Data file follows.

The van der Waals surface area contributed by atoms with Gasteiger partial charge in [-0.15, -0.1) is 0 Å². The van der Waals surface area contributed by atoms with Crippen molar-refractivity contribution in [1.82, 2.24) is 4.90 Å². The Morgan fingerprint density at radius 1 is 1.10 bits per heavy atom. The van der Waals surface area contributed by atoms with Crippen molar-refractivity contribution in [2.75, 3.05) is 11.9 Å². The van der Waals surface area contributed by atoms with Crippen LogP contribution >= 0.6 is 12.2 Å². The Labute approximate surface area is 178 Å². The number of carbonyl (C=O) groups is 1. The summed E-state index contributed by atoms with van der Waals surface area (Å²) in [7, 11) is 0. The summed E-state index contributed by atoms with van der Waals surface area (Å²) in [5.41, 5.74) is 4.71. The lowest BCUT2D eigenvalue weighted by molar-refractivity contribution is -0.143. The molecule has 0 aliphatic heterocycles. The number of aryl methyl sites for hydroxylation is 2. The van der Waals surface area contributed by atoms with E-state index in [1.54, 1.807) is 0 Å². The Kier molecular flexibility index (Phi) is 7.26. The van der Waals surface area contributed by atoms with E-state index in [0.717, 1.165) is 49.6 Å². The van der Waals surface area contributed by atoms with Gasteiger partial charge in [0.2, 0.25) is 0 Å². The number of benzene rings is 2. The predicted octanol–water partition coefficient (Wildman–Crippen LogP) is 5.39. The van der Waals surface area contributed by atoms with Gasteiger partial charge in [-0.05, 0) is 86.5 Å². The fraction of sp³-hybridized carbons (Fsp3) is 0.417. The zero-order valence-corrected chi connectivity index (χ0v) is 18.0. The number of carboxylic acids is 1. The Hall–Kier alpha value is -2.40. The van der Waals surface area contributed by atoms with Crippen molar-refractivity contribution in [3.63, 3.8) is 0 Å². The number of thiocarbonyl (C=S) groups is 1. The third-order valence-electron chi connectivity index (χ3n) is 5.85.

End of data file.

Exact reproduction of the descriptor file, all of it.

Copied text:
The van der Waals surface area contributed by atoms with Gasteiger partial charge in [-0.15, -0.1) is 0 Å². The van der Waals surface area contributed by atoms with Crippen molar-refractivity contribution in [1.82, 2.24) is 4.90 Å². The Morgan fingerprint density at radius 1 is 1.10 bits per heavy atom. The van der Waals surface area contributed by atoms with Crippen molar-refractivity contribution in [2.75, 3.05) is 11.9 Å². The van der Waals surface area contributed by atoms with Crippen LogP contribution >= 0.6 is 12.2 Å². The Labute approximate surface area is 178 Å². The number of carbonyl (C=O) groups is 1. The summed E-state index contributed by atoms with van der Waals surface area (Å²) in [7, 11) is 0. The summed E-state index contributed by atoms with van der Waals surface area (Å²) in [5.41, 5.74) is 4.71. The lowest BCUT2D eigenvalue weighted by molar-refractivity contribution is -0.143. The molecule has 0 aliphatic heterocycles. The number of aryl methyl sites for hydroxylation is 2. The van der Waals surface area contributed by atoms with E-state index in [1.54, 1.807) is 0 Å². The Kier molecular flexibility index (Phi) is 7.26. The van der Waals surface area contributed by atoms with E-state index in [0.717, 1.165) is 49.6 Å². The van der Waals surface area contributed by atoms with Gasteiger partial charge in [0.2, 0.25) is 0 Å². The number of benzene rings is 2. The predicted octanol–water partition coefficient (Wildman–Crippen LogP) is 5.39. The van der Waals surface area contributed by atoms with Gasteiger partial charge in [-0.05, 0) is 86.5 Å². The fraction of sp³-hybridized carbons (Fsp3) is 0.417. The zero-order valence-corrected chi connectivity index (χ0v) is 18.0. The number of carboxylic acids is 1. The Hall–Kier alpha value is -2.40. The van der Waals surface area contributed by atoms with Crippen molar-refractivity contribution in [3.63, 3.8) is 0 Å². The number of thiocarbonyl (C=S) groups is 1. The third-order valence-electron chi connectivity index (χ3n) is 5.85.